By the time that first album came out, Lennon and McCartney had also started expanding their songwriting ambitions, offering songs to other performers. This had always been something that McCartney, in particular, had considered as part of their long-term career path — he knew that the average pop act only had a very small time in the spotlight, and he would talk in interviews about Lennon and McCartney becoming a songwriting team after that point. That said, the first two Lennon/McCartney songs to be released as singles by other acts — if you don’t count a version of “Love Me Do” put out by a group of anonymous session players on a budget EP of covers of hits of the day, anyway — were both primarily Lennon songs, and were both included on the Please Please Me album.
“Misery” was written by Lennon and McCartney on a tour they were on in the early part of the year. That tour was headlined by Helen Shapiro, a sixteen-year-old whose biggest hits had been two years earlier, when she was fourteen:
[Excerpt: Helen Shapiro, “Walking Back to Happiness”]
Shapiro had also, in 1962, appeared in the film It’s Trad, Dad!, which we’ve mentioned before, and which was the first feature film directed by Richard Lester, who would later play a big part in the Beatles’ career.
Lennon and McCartney wrote “Misery” for Shapiro, but it was turned down by her producer, Norrie Paramor, without Shapiro ever hearing it — it’s interesting to wonder if that might have been, in part, because of the strained relationship between Paramor and George Martin. In the event, the song was picked up by one of the other artists on the tour, Kenny Lynch, who recorded a version of it as a single, though it didn’t have any chart success:
[Excerpt: Kenny Lynch, “Misery”]
Lennon apparently disliked that record, and would mock Lynch for having employed Bert Weedon as the session guitarist for the track, as he regarded Weedon as a laughable figure.
The other non-Beatles single of Lennon/McCartney songs that came out in early 1963 was rather more successful. Billy J Kramer and the Dakotas were another act that Brian Epstein managed and who George Martin produced. Their first single, “Do You Want To Know A Secret?” was a cover of a song mostly written by Lennon, which had been an album track on Please Please Me. Kramer’s version went to number two on the charts (or number one on some charts):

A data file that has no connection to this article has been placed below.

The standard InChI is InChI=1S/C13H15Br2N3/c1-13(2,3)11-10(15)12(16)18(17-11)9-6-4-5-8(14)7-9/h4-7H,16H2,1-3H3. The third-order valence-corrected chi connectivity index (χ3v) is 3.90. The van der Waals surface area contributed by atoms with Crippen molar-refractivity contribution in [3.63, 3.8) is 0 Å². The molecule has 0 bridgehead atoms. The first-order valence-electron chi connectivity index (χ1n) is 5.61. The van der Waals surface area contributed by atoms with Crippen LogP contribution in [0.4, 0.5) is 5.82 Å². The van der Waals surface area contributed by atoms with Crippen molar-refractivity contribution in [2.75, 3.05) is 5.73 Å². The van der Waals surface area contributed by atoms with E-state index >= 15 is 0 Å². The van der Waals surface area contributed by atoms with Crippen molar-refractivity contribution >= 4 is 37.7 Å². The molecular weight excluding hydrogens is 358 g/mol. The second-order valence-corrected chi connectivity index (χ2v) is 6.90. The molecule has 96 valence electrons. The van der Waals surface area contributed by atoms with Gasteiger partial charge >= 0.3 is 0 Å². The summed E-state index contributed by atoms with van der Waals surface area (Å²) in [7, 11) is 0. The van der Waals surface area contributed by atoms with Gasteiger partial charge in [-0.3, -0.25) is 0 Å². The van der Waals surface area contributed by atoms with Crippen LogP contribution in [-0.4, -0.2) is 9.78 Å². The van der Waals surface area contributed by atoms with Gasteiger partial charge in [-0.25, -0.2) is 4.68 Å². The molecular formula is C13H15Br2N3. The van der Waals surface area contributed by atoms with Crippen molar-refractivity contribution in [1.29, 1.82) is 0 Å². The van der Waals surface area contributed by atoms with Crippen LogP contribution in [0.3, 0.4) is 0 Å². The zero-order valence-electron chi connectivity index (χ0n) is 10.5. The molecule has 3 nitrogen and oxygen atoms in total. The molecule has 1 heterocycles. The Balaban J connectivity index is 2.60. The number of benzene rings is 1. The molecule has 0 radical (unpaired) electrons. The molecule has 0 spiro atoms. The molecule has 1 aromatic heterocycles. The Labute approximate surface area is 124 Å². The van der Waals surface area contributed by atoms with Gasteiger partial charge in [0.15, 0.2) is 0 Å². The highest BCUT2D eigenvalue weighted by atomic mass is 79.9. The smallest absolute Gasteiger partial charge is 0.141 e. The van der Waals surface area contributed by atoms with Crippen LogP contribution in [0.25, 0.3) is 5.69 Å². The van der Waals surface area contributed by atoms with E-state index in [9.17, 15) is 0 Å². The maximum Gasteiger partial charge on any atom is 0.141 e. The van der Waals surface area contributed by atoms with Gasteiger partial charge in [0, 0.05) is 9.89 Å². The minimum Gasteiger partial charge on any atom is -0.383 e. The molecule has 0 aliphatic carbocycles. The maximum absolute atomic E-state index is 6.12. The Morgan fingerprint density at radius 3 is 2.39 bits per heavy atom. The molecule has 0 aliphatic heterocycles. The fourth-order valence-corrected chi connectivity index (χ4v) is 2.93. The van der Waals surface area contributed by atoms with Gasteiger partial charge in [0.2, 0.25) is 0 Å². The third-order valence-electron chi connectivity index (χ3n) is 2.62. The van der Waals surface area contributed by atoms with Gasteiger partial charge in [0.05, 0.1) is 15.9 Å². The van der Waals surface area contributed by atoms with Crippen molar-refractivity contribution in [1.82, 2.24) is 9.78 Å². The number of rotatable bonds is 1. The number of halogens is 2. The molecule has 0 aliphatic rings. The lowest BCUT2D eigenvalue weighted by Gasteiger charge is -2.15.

[Excerpt: Billy J. Kramer and the Dakotas, “Do You Want To Know A Secret?”]
They also gave a song to Kramer for the B-side — “I’ll Be On My Way”, which the group never recorded in the studio themselves, though they did do a version of it on a radio show, which was later released on the Live at the BBC set. In 1963 and 64 Lennon and McCartney would write a further three singles for Kramer, “I’ll Keep You Satisfied”, “Bad to Me”, and “From a Window”, all of which also became top ten hits for him. and none of which were ever recorded by the Beatles. They also gave him “I Call Your Name” as a B-side, but they later recorded that song themselves.
As well as the Rolling Stones, who we’ve obviously looked at a few weeks back, Lennon and McCartney also wrote hits in 1963 and early 64 for The Fourmost:
[Excerpt: The Fourmost, “I’m In Love”]
[Excerpt: Cilla Black, “It’s For You”]
And Peter & Gordon:
[Excerpt: Peter & Gordon, “World Without Love”]
As well as a flop for Tommy Quickly:
[Excerpt: Tommy Quickly, “Tip of My Tongue”]
Kramer, the Fourmost, and Black were all managed by Epstein and produced by Martin, while Quickly was also managed by Epstein, and they were part of a massive shift in British music that started with “Please Please Me”, and then shifted into gear with Gerry and the Pacemakers, another act managed by Epstein, who Martin also produced. Their first single was a version of “How Do You Do It?”, the song that Dick James had published and that Martin had tried to get the Beatles to record:
[Excerpt: Gerry and the Pacemakes, “How Do You Do It?”]
“How Do You Do It?” went to number one, and when it dropped off the top of the charts, it was replaced by the Beatles’ next single. “From Me to You” was a song they wrote on the tour bus of that Helen Shapiro tour, and lyrically it was inspired by the NME’s letter column, which had the header “From You To Us”:
[Excerpt: The Beatles, “From Me To You”]